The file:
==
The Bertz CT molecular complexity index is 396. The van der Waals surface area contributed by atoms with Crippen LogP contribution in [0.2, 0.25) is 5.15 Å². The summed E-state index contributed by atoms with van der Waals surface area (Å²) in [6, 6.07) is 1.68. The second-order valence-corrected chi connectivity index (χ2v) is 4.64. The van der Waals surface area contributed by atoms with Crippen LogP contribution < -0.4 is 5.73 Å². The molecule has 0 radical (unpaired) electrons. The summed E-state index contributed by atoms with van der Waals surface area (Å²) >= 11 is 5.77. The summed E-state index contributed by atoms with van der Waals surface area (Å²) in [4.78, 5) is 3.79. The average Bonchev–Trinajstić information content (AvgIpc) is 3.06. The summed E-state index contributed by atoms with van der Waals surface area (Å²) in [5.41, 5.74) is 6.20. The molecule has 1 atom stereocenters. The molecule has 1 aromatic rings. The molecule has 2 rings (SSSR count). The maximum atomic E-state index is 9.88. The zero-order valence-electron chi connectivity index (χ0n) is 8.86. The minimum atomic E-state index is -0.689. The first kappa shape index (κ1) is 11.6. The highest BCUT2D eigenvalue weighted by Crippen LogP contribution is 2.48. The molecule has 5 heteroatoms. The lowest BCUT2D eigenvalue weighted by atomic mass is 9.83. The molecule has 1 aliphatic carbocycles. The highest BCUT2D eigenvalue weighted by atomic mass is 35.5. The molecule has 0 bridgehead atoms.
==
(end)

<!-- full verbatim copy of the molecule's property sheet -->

The Bertz CT molecular complexity index is 396. The van der Waals surface area contributed by atoms with Crippen LogP contribution in [0.2, 0.25) is 5.15 Å². The summed E-state index contributed by atoms with van der Waals surface area (Å²) in [6, 6.07) is 1.68. The second-order valence-corrected chi connectivity index (χ2v) is 4.64. The van der Waals surface area contributed by atoms with Crippen LogP contribution < -0.4 is 5.73 Å². The molecule has 0 radical (unpaired) electrons. The summed E-state index contributed by atoms with van der Waals surface area (Å²) >= 11 is 5.77. The summed E-state index contributed by atoms with van der Waals surface area (Å²) in [4.78, 5) is 3.79. The average Bonchev–Trinajstić information content (AvgIpc) is 3.06. The summed E-state index contributed by atoms with van der Waals surface area (Å²) in [5.41, 5.74) is 6.20. The molecule has 1 atom stereocenters. The molecule has 1 aromatic rings. The molecule has 2 rings (SSSR count). The maximum atomic E-state index is 9.88. The zero-order valence-electron chi connectivity index (χ0n) is 8.86. The minimum atomic E-state index is -0.689. The first kappa shape index (κ1) is 11.6. The highest BCUT2D eigenvalue weighted by Crippen LogP contribution is 2.48. The molecule has 5 heteroatoms. The lowest BCUT2D eigenvalue weighted by atomic mass is 9.83. The molecule has 1 aliphatic carbocycles. The highest BCUT2D eigenvalue weighted by atomic mass is 35.5. The molecule has 0 bridgehead atoms.